[ Socialist Review nr. 321 ]
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Der blev fundet 42 artikler

Fra Socialist Review nr. 321

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Contents

321

3

jan 08

 

Ernesto Gonzalez: Juan Mõnez (Tate Modern)

321

2

jan 08

 

Juan Muñoz created figures in space, or rather, in spaces. Small, almost human, their bodies seem to be caught between movements or in thought, arrested in the eye of the spectator.

 

Editorial

321

3

jan 08

 

What is the way forward for the left? This is the question Socialist Review addressed when it was relaunched in May. Now in 2008 it is question in even shaper focus.

 

Palash Kamruzzaman: Bangladesh: Relief mission?

321

4

jan 08

 

Bangladesh was struck by a major cyclone on 15 November. Cyclone Sidr was larger than the entire country. United Nations assessments suggest 2.2 million people in need of immediate life-saving relief. Some 3,500 are known to have died, with 40,000 injured and around 1,000 missing.

 

Patrick Ward: Uniting struggles (expanded online)

321

4

jan 08

 

The World Against War conference in London last month united activists from around the world. Ibraham Mousawi, editor of Hezbollah's Alintiqad weekly newspaper, spoke to Patrick Ward about media myths and uniting against imperialism.

 

Judith Orr: Abortion rights

321

5

jan 08

 

When even David Steel, the man most closely associated with the 1967 Abortion Act, has been quoted as saying there are "too many abortions" it is clear that abortion rights cannot be taken for granted.

 

Andy Worthington: Guantanamo Bay — jumpsuits and torture

321

6

jan 08

 

This month marks a particularly grim anniversary — the reviled prison at Guantanamo Bay has been open for six years. Although over 60 percent of the nearly 800 detainees have now been released, the predicament facing the remaining 290 is as bleak as ever.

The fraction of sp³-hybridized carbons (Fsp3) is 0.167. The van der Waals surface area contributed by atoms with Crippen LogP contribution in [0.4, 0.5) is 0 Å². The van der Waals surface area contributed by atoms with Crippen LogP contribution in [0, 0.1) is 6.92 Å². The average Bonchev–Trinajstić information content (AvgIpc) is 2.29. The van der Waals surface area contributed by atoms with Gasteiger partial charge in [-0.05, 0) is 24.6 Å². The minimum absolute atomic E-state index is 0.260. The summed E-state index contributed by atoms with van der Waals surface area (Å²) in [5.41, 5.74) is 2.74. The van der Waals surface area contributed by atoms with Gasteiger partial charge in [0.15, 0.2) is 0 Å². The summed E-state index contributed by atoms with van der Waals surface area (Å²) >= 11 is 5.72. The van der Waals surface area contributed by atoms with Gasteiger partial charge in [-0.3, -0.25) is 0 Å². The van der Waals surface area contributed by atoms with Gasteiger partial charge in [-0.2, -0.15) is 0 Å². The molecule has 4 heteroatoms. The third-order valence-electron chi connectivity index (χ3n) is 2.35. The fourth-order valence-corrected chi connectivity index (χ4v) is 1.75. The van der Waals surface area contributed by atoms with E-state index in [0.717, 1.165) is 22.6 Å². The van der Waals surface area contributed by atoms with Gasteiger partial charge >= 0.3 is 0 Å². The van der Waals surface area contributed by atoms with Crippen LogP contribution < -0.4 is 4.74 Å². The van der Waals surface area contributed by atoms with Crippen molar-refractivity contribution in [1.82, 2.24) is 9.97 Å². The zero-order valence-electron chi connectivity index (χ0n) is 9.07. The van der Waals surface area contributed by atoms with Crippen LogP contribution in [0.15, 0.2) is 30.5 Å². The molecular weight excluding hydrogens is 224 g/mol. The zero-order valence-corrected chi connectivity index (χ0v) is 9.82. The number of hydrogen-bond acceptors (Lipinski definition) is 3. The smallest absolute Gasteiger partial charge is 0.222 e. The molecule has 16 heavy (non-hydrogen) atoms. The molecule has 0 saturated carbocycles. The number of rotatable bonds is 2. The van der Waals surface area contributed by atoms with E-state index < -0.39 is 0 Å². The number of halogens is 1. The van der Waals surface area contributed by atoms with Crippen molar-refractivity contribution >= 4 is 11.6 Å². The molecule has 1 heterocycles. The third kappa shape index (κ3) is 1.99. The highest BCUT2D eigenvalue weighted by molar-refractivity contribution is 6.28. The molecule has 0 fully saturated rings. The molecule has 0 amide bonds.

Colin Barker: The battle and the war

321

7

jan 08

 

Karen Reissmann is the Manchester nurse sacked for speaking out about worsening mental health services. On 10 December the trust's kangaroo court rejected her appeal.

 

Patrick Ward: Cash for visas

321

7

jan 08

 

While Labour continues to pour unwanted foreigners into the Middle East, new policy at home is to lock the gates to "unskilled" immigrants.

 

Lindsey German: In my view: Kosovo — back to the brink

321

7

jan 08

 

The Balkan province of Kosovo has been largely forgotten in British politics since the war there nine years ago. It was obvious at the time that the post-war settlement would come to a crisis over the question of Kosovan independence.

 

Gary Budgen: Feedback: A web of waste and company waffle

321

8

jan 08

 

Chris Harman's article on the rate of profit (In perspective, Socialist Review, November 2007) argues against those who see computerisation as resulting only in ever increasing productivity. He points to the need for constant reinvestment in computer hardware and the resulting pressure this puts on future profits.

 

Christian Hogsbjerg: Feedback: Regaining Gainsborough

321

8

jan 08

 

It is great to see Mike Gonzalez writing about culture again in Socialist Review (Culture, Socialist Review, December 2007), but I have to take issue with his implicit attack on the 18th century artist Thomas Gainsborough and his (not Constable's) picture of Mr and Mrs Andrews.

 

Noel Halifax: Feedback: A pitch for Paine

321

8

jan 08

 

Trevor Griffiths (Interview, Socialist Review, December 2007) mentioned as an aside that there was no statue of Tom Paine in Britain. There is one in Thetford, the town of his birth.

 

Ian Birchall: Feedback: Get the picture

321

8

jan 08

 

It's always been the tradition of SWP publications that they write seriously about serious topics without using the pretentious jargon with which academic Marxists often cover up the fact that they have nothing to say.

 

Judy McVey: Letter from ...: Australia

321

9

jan 08

 

John Howard got his long awaited comeuppance in the November elections. Now the Australian left needs to unite to reverse his disastrous policies, argues Judy McVey

 

Mark Serwotka: Building an alternative to New Labour

321

10

jan 08

 

As Gordon Brown's neoliberal attacks on workers intensify, Mark Serwotka, general secretary of the PCS civil servants' union, outlines his vision for a fighting left in Britain today.

 

Gloria Doherty: Union-made: A striking tale

321

13

jan 08

 

I've been a fully paid up member of Unison for 19 years. And until we took action for eight weeks against the single status process at the end of last year, I had never even been on strike.